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Opera question (not urgent but feel florian would know).

Discussion in 'Personal' started by Crowbob, Jan 29, 2011.

  1. Crowbob

    Crowbob Established commenter

    Does anybody know the running time of The Flying Dutchman? My initial google searches are coming up blank. I really should know but don't. A rough time would be fine. Curious whether it is around the 3 hour mark or shorter. Didn't want to post on Music as feel it is not a "subject" question.
    Many thanks for contributing to the reduction of my ignorance.
     
  2. Anonymous

    Anonymous New commenter

    Too long.
     
  3. Crowbob

    Crowbob Established commenter

    Well, at least that is an answer...
     
  4. Mangleworzle

    Mangleworzle Star commenter

  5. I think it's under 3 hours. It comes as a 2 CD set, given that the maximum length of time of music on a CD is 74 minutes (enough to accommodate Beethoven's 9th), then I reckon that's a guide.

     
  6. A review of an amateur performance said it lasted 2 1/2 hours, 3 including the intermission.
     
  7. I've got two productions of The Flying Dutchman on DVD and lots of recordings of it on CD, including one by English National Opera sung in English. Of the DVDs the production from the Savonlinna Opera Festival in Finland conducted by Leif Segerstam lasts 139 minutes and 1985 Bayreuth Festival production conducted by Woldemar Nelsson lasts 135 minutes. The Savonlinna production is fantastic, the stage is inside Savonlinna castle, the staging and makeup and everything is really spooky, and the Dutchman looks and sounds really ghostly . The Bayrueth version is OK, but the production turns it into 'Senta's Dream' rather than real events. There was a VHS video from Munich conducted by Sawallisch, buts is not available on DVD yet, however I saw it some years ago and it was the most 'tradtional' production.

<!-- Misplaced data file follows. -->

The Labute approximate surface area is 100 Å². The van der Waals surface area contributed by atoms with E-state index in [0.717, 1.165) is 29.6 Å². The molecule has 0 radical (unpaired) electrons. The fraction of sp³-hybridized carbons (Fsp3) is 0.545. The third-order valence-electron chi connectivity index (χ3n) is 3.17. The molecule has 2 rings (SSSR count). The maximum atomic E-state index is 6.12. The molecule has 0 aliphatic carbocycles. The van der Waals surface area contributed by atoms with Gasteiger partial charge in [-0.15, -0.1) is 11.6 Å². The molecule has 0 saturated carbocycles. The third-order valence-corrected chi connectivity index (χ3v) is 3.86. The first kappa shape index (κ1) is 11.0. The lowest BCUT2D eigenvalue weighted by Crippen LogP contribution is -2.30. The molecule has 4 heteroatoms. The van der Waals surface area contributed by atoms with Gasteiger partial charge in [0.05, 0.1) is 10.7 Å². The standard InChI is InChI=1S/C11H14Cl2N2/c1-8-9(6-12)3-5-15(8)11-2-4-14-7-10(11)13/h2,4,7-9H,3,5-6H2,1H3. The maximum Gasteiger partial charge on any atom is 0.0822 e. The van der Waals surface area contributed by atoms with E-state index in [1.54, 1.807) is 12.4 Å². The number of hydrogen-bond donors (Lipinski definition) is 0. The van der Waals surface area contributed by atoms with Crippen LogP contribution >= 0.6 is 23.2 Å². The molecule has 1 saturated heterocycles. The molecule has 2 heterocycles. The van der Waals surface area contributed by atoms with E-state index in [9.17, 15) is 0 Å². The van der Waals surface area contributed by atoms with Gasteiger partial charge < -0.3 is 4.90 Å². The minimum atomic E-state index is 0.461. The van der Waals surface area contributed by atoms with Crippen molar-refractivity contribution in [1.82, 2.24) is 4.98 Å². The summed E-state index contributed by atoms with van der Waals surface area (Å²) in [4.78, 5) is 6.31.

8. Although its in three acts you won't always get intervals in the Flying Dutchman because there are alternative versions of it, and one version runs the end and start of the acts together with a bit of extra music, the scene changes can even happen without the curtain coming down. The production which used to be available on VHS video from the Munich Festival conducted by Sawallisch used this verison. The scene changes were done mechanically with the curtain remaining up and the orchestra playing. At the end of act 1 Senta's house either collapsed into the stage or spun up into the air, either way it was done impressively. So its like seeing Rhinegold which is one act in four scenes, without any interval.
     
  9. I've just remembered that I've got a third Flying Dutchman on DVD, its another one by Sawallisch at Munich. That one is only 117 minutes, a shade under 2 hours. So it shows the conductor can make a big difference, Sawallisch is going at quite a pace there. It would be interesting to compare it with the timing of the Otto Klemperer studio recording with the New Philharmonia on CD, as Klemperer was very slow, and in addition he was ill at the time so Reginald Goodall, another very slow conductor, did the rehersals for him.
     
  10. doomzebra

    doomzebra Occasional commenter

    I thought the whole point of The Flying Dutchman was that the running time was forever
     
  11. Mangleworzle

    Mangleworzle Star commenter

    Pardon! - sorry I'm a bit deaf after those previous posts.
     
  12. Anonymous

    Anonymous New commenter

    Me too. So much loud shouting.
     
  13. Crowbob

    Crowbob Established commenter

    Thanks to those who answered the question, much appreciated. Will make planning a trip coming up easier.
     

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